Four people have been arrested as part of Operation Viceroy, an investigation into a large quantity of methamphetamine imported into New Zealand in March this year.
Operation Viceroy is a joint Police and Customs investigation into the importation of 83kg of methamphetamine from South Africa.
The material was concealed in pallets and arrived at Napier Port.
This is the largest recorded importation of methamphetamine into Napier and the first major drug intercept out of South Africa via sea freight.
Evidence shows the drugs were intended to be distributed into the Auckland market.
Following enquiries, Police and Customs staff executed multiple search warrants in Auckland on Monday, March 27 and Tuesday, March 28.
Street value $29 million
These warrants resulted in the arrest of four people aged between 27 and 33.
Charges against the four arrested include importation of the Class A controlled drug methamphetamine, conspiracy to supply methamphetamine and possession for supply of methamphetamine.
They are due to reappear in the Manukau District Court on Friday, June 30.
The street value of the 83kg of methamphetamine is almost $29 million and its seizure has prevented more than $90 million in harm to the community.
Detective Inspector Darrin Thomson of the National Organised Crime Group (NOCG) says this is a considerable seizure with more than four million doses of harm taken off the streets.
“Between NZ Customs and Police, we are continuing our investigations to identify the perpetrators behind this importation.
“These arrests demonstrate the excellent collaboration between Police and Customs and the strength of our border security in action."
A significant syndicate has had its supply chain disrupted and it again highlights the determination of law enforcement to keep New Zealanders safe from the harm associated with methamphetamine.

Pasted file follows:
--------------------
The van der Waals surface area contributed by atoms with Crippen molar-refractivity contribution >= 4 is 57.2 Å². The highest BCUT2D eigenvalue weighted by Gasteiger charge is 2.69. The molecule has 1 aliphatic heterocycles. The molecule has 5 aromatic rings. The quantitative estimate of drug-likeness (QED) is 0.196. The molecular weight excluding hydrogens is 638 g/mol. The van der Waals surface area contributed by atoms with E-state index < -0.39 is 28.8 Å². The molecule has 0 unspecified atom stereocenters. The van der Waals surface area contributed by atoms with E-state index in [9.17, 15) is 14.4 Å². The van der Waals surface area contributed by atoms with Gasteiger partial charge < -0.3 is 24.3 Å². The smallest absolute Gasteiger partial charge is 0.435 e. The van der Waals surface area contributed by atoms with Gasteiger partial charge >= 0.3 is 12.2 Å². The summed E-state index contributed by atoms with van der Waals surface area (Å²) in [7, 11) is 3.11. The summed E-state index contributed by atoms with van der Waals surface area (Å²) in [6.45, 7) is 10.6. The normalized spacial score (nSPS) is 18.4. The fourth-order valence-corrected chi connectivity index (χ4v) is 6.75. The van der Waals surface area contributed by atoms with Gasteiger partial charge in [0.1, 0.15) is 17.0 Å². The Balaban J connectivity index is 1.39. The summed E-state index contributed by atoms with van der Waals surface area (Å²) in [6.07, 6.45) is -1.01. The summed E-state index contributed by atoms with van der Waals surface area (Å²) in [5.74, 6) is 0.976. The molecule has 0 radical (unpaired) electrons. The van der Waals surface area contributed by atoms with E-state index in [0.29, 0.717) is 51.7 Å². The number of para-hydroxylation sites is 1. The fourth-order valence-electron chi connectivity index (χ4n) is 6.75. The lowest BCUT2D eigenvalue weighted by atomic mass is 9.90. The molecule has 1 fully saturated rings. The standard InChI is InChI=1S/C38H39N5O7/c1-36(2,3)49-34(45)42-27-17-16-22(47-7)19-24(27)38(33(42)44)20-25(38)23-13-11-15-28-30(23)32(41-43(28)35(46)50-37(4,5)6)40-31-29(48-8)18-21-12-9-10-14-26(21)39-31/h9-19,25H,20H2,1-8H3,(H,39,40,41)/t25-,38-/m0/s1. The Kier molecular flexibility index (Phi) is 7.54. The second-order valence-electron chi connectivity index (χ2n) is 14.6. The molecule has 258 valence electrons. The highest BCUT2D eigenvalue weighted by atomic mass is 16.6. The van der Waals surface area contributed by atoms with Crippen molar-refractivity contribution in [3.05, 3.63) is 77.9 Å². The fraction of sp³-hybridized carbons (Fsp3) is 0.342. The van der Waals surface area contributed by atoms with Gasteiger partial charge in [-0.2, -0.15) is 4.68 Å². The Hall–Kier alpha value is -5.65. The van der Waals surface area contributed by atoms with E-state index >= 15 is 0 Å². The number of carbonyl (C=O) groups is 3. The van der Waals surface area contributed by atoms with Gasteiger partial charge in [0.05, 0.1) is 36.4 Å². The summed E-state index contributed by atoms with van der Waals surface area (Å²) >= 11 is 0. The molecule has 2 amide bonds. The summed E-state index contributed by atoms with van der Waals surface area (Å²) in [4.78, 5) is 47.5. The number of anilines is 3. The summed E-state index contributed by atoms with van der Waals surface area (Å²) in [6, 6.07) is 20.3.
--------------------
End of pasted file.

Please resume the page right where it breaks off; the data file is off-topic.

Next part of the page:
“Methamphetamine impacts our communities in the worst of ways and both Police and Customs are committed to taking every opportunity to disrupt this organised crime and hold offenders to account,” Detective Inspector Thomson says.
Customs Investigations Manager Cam Moore says protecting Aotearoa requires a partnership approach and these sorts of drug seizures combine the hard work of a lot of people both inside and outside border enforcement.
“Alongside our partnership with Police, this seizure combined Customs’ targeting expertise that identified the likely suspicious shipment before it even arrived.
And that work combined with our investigators and frontline teams in Napier to ensure this shipment of methamphetamine did not cross our border,”
“This result also reflects the important work our Customs Controlled Area teams do in Napier and other border entry points around New Zealand alongside port companies and others involved in New Zealand’s supply chain.
“Our Border Protect programme educates those who work at the border or international supply chain about how they help can look out for suspicious shipments or behaviours and report it confidentially,” Moore says.